Pilates, cancer and me
Pilates is not just for the toned of bod - it's also a massive help in the recovery of breast cancer.
Cancer. It’s a horrible six letter word and one in which we’ve all experienced in one way or another – whether it be personally, or via a family member or a friend.
For me, it’s all three. And I want to tell you a bit about my story – but I also want to introduce Sara Rounce, an experienced pilates teacher who specialises in women’s health including the recovery of cancer patients.
I’ve only recently met Sara, founder of The Wellwoman Fitness Foundation based in Hindhead. But I’d have liked to have known her when I was going through my own surgery. I know from my own experiences that Sara’s knowledge and recovery programmes are right on target for women like me.
So first, my story: I have a family history of breast cancer and I carry the defective BRCA1 gene, also called the breast cancer gene. My story mirrors that of the actress Angelina Jolie, and like Ange (although several years before her) I chose to have preventative surgery to remove both breasts, which was followed by a reconstruction.
Physically, the operation is a pretty big deal and it took weeks to recover and regain my full strength.
Several years later, and again like Ange, I had my ovaries removed (the BRCA1 gene mutation also leads to a high risk of ovarian cancer), and whilst the physical recovery from this surgery wasn’t as wearing as the breast op, the loss of my ovaries meant that I was in the menopause at the age of 40.
And this is where – both times – Sara and The Wellwoman Fitness Foundation would have been hugely beneficial for me.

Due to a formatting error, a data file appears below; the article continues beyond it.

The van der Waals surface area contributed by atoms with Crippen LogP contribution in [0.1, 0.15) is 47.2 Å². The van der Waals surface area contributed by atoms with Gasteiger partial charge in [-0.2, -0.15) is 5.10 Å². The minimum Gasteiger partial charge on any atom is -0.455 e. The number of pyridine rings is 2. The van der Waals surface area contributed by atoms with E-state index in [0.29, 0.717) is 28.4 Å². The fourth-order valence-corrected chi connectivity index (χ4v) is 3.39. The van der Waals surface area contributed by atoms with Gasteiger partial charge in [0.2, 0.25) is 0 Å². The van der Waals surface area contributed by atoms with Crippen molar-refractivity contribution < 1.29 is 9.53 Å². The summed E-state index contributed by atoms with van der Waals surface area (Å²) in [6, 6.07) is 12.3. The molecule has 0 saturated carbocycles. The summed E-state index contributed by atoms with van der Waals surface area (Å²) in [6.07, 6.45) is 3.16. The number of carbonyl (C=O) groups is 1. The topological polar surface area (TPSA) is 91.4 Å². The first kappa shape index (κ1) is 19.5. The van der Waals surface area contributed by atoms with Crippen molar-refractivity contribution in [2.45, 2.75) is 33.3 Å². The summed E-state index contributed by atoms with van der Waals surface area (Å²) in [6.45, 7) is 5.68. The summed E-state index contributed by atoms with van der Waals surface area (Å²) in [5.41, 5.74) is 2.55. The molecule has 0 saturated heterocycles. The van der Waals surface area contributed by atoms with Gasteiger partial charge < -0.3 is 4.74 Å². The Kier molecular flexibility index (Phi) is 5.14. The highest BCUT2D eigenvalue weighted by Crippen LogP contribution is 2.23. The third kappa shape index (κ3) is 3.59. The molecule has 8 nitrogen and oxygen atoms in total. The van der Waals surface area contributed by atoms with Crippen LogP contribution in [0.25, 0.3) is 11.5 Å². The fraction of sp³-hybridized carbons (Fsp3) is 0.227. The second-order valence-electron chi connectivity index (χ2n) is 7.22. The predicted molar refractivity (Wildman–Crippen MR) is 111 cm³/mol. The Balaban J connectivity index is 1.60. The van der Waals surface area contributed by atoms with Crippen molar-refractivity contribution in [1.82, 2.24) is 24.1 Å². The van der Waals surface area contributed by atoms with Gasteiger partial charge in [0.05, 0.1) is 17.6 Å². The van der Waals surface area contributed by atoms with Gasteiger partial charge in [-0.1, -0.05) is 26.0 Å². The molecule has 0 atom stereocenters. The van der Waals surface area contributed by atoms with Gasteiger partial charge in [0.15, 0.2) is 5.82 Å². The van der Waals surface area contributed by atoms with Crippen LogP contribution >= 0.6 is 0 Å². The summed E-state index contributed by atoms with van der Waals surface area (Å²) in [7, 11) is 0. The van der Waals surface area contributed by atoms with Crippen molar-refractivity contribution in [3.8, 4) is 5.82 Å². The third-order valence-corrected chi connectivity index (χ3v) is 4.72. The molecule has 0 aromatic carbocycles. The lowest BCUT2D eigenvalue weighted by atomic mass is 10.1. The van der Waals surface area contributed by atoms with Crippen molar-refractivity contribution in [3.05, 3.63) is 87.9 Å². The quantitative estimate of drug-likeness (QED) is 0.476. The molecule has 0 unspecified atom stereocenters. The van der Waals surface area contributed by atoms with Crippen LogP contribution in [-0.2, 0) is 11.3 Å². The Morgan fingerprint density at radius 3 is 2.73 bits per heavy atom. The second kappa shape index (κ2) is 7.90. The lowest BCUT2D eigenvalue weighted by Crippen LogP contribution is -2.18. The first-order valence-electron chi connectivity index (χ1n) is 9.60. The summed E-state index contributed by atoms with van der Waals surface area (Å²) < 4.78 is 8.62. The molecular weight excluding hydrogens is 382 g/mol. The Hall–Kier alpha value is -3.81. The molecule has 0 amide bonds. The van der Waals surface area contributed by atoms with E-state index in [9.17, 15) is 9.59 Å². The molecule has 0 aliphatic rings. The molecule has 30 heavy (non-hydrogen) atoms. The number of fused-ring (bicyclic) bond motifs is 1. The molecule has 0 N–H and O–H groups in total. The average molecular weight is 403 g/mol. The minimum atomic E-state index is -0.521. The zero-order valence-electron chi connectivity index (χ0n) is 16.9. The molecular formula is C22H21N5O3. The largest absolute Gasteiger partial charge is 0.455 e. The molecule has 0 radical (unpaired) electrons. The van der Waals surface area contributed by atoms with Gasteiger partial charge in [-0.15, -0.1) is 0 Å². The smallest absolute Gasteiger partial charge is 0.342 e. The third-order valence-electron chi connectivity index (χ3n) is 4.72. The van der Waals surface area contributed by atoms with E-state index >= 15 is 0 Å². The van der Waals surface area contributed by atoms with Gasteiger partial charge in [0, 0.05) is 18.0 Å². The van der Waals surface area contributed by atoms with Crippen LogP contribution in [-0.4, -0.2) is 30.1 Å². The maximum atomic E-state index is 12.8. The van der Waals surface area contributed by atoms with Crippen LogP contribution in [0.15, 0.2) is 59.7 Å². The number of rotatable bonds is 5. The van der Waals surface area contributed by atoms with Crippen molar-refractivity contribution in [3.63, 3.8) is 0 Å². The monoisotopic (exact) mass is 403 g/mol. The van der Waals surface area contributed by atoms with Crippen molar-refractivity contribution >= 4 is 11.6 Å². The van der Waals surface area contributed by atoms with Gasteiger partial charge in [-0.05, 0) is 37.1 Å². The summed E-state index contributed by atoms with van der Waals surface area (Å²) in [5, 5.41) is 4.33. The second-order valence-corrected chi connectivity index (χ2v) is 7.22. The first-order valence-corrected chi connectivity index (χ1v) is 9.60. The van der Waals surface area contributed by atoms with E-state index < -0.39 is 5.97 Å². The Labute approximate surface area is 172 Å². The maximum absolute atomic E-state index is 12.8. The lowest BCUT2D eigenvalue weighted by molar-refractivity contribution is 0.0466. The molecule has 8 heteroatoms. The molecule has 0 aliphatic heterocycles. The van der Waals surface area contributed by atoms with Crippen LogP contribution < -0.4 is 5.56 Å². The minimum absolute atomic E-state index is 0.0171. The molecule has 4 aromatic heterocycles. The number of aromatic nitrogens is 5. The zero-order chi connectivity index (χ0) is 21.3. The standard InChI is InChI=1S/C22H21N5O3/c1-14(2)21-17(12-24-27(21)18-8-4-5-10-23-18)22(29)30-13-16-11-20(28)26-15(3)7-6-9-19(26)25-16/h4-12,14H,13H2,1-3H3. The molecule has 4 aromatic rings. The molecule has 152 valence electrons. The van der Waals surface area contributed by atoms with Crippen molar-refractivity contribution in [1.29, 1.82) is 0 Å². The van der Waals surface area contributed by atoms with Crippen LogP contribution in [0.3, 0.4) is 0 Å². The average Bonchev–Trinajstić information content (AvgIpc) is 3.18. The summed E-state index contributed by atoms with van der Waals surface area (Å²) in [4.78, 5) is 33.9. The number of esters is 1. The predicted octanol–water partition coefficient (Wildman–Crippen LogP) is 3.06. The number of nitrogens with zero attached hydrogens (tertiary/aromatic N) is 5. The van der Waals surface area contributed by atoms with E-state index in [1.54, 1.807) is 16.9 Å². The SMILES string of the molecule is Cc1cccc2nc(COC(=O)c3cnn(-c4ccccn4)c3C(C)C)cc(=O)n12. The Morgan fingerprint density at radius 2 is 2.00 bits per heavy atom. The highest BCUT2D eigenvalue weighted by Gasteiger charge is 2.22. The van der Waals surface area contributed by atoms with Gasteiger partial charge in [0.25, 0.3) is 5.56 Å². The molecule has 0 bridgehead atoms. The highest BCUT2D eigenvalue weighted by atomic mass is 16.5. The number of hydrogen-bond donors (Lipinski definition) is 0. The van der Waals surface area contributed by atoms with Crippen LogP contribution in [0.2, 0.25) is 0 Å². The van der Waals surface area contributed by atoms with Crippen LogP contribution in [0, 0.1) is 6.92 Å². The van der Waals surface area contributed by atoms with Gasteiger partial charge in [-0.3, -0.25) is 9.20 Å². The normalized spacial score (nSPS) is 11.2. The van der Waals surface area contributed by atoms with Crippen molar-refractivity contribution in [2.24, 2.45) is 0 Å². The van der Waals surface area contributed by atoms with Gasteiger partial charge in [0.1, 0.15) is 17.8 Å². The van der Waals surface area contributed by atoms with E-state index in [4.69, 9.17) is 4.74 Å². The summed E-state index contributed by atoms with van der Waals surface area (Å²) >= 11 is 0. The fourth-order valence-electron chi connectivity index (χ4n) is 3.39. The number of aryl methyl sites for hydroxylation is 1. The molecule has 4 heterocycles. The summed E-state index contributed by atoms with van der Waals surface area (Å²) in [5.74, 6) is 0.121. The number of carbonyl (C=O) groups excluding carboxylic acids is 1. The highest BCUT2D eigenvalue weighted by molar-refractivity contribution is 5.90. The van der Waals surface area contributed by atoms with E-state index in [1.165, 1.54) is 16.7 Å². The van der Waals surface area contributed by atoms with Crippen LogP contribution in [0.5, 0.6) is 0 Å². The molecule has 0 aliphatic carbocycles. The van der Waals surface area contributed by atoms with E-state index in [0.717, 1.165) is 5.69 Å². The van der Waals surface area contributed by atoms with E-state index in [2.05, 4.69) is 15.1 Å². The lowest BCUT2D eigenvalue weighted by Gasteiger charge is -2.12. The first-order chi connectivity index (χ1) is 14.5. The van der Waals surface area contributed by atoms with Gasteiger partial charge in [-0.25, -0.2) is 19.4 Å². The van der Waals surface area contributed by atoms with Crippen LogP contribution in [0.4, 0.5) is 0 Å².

Sara runs the Pink Ribbon Program, which was created specifically to enhance the recovery of breast cancer patients. The programme, which she runs from her home studio in Hindhead, aims to promote recovery from surgery by helping to re-establish strength and movement in the shoulders and arms. It also helps to build core strength, restore posture and promote lymphatic drainage.
The programme starts out (probably around six weeks post-op) with simple movements and exercises and builds up gradually to bigger movements. Each programme is tailored to the individual, and would usually run for about 6 weeks with the aim of leading the woman back into a normal pilates classes.
I remember after my own breast op, I tired easily for a long time afterwards, so Sara’s advice of little and often is a good one. The programme involves a session with Sara once a week where she will assess the client and give them five or six exercises to do during the week.
I’d have loved something like this during my recovery. As well as the physical benefits, mentally it would have been good to feel I had some control over my return to health.
As you’d expect of a woman’s health specialist, Sara also has a programme up her sleeve that helps women who are going through the menopause. It’s called the Buff Bones programme, and it targets – as the name suggests – the bones and joints. She’s also an expert on post-natal recovery – and has launched her own Post Natal Ap – as well as running regular pilates classes.
There’s no doubt Sara certainly knows her stuff – but more than that, she’s also a super nice lady with a genuine passion for helping people, both men and women. She’s one of those people you’ll feel instantly at ease with.
Ten years on from my own breast op, I can say with certainty that I’d do the same thing again. The doctors found pre-cancerous cells in the tissue of both breasts, so I know I was right to have the surgery. But next time I’d take a more active role in my recover and sign up to Sara’s Pink Ribbon Program.